At this year’s Local Authorities Pollinator Conference Louisa Maddison gave a most impressive update on the actions being taken across South Lanarkshire to help pollinators. With the balmy days of summer a distant memory it seems appropriate to bask in a little reflected heat by looking back on what went on.
One of the key approaches that Louisa and her colleagues adopted last year was partnership working. “We were so grateful that we teamed up with Butterfly Conservation”, she explains. “They passed on a range of expertise and knowledge not only to our own staff, but to a range of enthusiastic volunteers. As a result three sites really benefitted hugely — Bothwell Road Park in Hamilton, and both Stonefield Park and White Gates Orchard in Blantyre.” The Countryside and Greenspace team clearly maximised the benefit of working with such as skilled partner “We held several information sessions for the public and our volunteers in summer 2021. This was an ideal opportunity to explain the importance of creating space for pollinators in urban areas. They helped us plant wildflower plugs, to sow seeds, and as we headed into autumn 2021 volunteers returned to assist with clearing end of season cuttings and planning the next season’s work.”.
Butterfly Conservation aren’t the only valuable partners that South Lanarkshire work with.
Buglife’s national B-Lines project has enjoyed considerable success in Lanarkshire and celebrated a number of successes in 2021. “This certainly was another success story”, says Louisa. “Our ‘Making a B-Line in the Clyde Valley’ project with Buglife Scotland was funded by the Biodiversity Challenge Fund and completed in Spring 2021, which was with grateful thanks to a funding extension. During the year the sites were monitored for success; a formal monitoring programme will be put in place in 2022 and I think we are quite excited about what we will find out next year.”
Buglife’s B Lines is hugely popular and stunning project. For anyone who isn’t familiar with the project it’s a great step along the road to addressing the problem of the loss of flowers and pollinators. B-Lines are basically ‘insect pathways’ running through urban and rural settings along which Buglife work with partners to restore and create corridors and areas that are wildflower-rich and effectively act as habitat stepping stones.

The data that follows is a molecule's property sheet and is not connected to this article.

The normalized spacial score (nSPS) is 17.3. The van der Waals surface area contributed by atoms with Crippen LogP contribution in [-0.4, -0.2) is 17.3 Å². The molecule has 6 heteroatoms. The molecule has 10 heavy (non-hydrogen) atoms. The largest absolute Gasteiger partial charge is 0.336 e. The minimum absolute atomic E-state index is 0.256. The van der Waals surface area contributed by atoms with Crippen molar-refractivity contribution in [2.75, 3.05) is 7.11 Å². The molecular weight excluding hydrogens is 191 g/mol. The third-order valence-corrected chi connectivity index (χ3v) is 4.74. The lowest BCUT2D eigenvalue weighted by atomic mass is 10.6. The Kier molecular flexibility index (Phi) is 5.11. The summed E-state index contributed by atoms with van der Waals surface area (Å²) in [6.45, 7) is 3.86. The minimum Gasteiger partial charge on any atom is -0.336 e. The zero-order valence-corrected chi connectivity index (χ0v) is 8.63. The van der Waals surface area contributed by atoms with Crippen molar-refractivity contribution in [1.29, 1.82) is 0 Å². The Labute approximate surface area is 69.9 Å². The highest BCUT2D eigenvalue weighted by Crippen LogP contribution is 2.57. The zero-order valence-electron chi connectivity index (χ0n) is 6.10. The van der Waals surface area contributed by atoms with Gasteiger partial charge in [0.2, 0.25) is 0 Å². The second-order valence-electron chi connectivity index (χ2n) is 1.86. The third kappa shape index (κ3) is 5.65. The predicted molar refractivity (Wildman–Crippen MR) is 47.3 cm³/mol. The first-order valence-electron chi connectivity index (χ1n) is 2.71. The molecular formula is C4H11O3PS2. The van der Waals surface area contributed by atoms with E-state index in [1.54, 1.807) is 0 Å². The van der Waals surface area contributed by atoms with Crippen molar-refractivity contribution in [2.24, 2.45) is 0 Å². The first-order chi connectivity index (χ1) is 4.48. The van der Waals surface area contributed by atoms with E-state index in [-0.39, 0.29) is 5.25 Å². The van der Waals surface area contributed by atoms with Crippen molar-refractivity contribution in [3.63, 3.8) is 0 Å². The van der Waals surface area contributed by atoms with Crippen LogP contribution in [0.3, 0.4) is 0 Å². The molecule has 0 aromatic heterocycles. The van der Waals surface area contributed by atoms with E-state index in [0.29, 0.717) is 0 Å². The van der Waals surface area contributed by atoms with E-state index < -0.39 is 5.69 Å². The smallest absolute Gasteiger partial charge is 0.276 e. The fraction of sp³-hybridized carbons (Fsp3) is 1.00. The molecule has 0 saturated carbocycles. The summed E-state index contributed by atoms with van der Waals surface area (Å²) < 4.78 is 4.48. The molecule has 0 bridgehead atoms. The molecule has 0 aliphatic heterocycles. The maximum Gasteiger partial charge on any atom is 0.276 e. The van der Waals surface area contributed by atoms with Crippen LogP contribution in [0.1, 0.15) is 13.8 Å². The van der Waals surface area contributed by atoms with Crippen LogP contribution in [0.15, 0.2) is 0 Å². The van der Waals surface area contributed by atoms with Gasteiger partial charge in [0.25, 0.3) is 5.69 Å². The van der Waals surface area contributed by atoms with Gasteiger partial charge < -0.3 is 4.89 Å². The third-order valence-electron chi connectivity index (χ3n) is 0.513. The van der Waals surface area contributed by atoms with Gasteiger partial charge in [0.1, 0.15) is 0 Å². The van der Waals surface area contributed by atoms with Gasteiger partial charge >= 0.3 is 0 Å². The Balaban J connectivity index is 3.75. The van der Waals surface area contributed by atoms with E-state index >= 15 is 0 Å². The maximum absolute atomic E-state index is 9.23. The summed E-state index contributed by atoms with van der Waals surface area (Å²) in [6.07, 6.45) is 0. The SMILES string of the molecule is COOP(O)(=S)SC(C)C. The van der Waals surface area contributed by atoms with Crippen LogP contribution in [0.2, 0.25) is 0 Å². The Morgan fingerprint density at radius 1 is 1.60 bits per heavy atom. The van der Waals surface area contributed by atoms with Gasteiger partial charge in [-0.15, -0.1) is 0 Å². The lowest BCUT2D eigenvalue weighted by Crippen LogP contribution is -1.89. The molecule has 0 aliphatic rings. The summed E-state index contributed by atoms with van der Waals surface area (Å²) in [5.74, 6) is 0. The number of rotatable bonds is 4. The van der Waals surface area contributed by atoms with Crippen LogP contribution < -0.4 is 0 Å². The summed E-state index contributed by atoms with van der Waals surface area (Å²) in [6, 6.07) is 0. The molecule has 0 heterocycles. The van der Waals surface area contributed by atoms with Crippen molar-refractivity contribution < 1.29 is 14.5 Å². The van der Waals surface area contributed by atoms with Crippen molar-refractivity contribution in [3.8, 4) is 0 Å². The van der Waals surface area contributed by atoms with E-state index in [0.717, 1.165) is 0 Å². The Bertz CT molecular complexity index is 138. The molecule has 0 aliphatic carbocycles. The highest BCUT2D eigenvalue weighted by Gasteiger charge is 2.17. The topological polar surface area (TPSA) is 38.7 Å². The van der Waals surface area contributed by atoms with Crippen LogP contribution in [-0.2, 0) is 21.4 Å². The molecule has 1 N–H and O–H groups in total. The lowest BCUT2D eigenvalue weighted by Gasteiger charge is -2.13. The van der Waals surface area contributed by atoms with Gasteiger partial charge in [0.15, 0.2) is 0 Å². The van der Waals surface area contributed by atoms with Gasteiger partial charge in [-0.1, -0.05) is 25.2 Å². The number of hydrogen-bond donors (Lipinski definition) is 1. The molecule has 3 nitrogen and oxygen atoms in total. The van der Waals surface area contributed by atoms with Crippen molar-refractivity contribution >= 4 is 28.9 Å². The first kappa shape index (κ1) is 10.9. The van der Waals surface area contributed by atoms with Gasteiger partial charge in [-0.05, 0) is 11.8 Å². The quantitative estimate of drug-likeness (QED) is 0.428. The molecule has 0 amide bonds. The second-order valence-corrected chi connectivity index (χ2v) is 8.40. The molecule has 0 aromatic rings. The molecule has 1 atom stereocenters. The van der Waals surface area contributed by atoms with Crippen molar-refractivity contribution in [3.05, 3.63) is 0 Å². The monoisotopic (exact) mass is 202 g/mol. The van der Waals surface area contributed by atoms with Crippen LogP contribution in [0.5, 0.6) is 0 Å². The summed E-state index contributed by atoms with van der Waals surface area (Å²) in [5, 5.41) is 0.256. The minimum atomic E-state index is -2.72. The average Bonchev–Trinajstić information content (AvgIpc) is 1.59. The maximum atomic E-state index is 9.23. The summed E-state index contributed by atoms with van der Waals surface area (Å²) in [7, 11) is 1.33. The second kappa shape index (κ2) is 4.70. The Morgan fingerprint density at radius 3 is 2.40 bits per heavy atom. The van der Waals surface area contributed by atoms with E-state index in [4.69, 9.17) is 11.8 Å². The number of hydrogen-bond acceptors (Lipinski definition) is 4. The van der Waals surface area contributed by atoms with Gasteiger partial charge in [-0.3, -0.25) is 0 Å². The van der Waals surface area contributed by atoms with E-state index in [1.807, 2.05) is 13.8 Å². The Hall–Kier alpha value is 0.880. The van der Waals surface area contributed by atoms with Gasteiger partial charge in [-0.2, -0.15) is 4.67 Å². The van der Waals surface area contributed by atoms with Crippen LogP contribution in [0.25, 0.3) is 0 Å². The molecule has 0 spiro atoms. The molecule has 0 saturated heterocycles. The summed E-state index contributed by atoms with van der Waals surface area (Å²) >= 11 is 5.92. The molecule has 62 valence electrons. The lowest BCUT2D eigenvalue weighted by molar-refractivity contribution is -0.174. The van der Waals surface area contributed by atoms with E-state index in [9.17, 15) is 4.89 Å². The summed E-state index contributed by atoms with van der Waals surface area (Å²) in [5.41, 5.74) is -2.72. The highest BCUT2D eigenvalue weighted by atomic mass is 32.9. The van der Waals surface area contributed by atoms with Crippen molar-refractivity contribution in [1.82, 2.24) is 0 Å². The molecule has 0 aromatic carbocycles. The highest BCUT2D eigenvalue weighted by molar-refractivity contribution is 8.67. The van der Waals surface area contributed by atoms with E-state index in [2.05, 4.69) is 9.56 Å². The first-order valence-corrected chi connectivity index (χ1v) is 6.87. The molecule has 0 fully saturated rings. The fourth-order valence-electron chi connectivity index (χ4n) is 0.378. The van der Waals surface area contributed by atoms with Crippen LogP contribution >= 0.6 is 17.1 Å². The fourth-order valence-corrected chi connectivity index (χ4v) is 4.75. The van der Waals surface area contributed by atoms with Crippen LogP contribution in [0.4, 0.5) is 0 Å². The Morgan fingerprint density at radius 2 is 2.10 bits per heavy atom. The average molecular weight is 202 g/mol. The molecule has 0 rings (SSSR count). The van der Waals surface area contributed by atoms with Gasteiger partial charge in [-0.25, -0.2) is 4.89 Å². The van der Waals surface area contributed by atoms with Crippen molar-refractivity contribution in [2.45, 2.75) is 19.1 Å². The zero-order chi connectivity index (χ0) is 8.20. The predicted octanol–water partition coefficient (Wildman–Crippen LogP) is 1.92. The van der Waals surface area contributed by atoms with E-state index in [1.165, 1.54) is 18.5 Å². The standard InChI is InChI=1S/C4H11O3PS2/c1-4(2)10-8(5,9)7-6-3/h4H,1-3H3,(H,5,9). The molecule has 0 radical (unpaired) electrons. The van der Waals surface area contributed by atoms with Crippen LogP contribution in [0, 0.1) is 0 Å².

With an active South Lanarkshire Biodiversity Partnership there is a ‘buzz’ about the direction this Local Authority is heading in. Take a walk through Milheugh meadow in Blantyre and you can see the thought that has gone into the site. The raised beds at the orchard are complemented by pragmatic grass paths through the main site that make access through the meadow area easy and a real close up nature experience. It’s a similar approach to the one taken at the popular and sometimes busy Strathaven Park which blends public access with pollinator havens in a cleverly integrated fashion.
Another thing that South Lanarkshire Council can be very proud of is that fact that they not only improve sites for pollinators, but actively plan how to manage them into the future. Louisa takes up the story. “Yes, whilst I’m pleased to report that more pollinator and wildlife-friendly sites are being added to our list, I’m equally delighted that we are committed to maintaining them too. This year, for example, yellow rattle seed collection at the “Meadow Makers” event at Fernbrae Meadows in July was a distinctive part of ongoing meadow management.
The work at Fernbrae Meadows is really impressive on a national let alone a local scale. Many residents remember it is a golf course, and when that folded there were concerns about the future of the abandoned site when it began to attract anti-social behaviour. But the Green Infrastructure Funded project that helped enable a transformation into a Community Park has worked really well. The nearby communities of Fernhill, Cathkin and Castlemilk are delighted to have this great resource on their doorstep.”
Karen Smith is the South Lanarkshire Countryside Ranger who counts Fernbrae Meadows as being in her patch. With a vibrant community group — Friends of Fernbrae Meadows — continuing the good work the council established it’s an encouraging outlook for pollinators. “We are using our Nature Restoration Fund to improve various sites for pollinators and in 2021 this work mainly involved preparing sites for seeds and plants that will be in place in 2022. It’s an exciting time for sure. I think our meadows look fantastic and because of the number of identification and volunteer sessions we have run I think we are helping people appreciate that flowers and pollinators go hand in hand. By getting local communities involved the stewardship and sense of local involvement is excellent. Even things like learning to love a little long grass is taking hold as the world looks to tackle the challenges facing our vital insects. People’s understanding of why we are a making space for nature makes long-term management of meadows so much easier.
“The one thing I remember about our seed gathering day was how nice it was for people to sit in the meadow and get up close and personal with a variety of species. Young and old meadow makers had fund spotting ladybird larvae, and they were comparing paper bags of yellow rattle seeds like it was gold dust.”
Between meadows, B-Lines, community engagement, and volunteer enthusiasm there is so much to celebrate in South Lanarkshire. And as we head into winter that brings a warm golden glow in anyone’s book.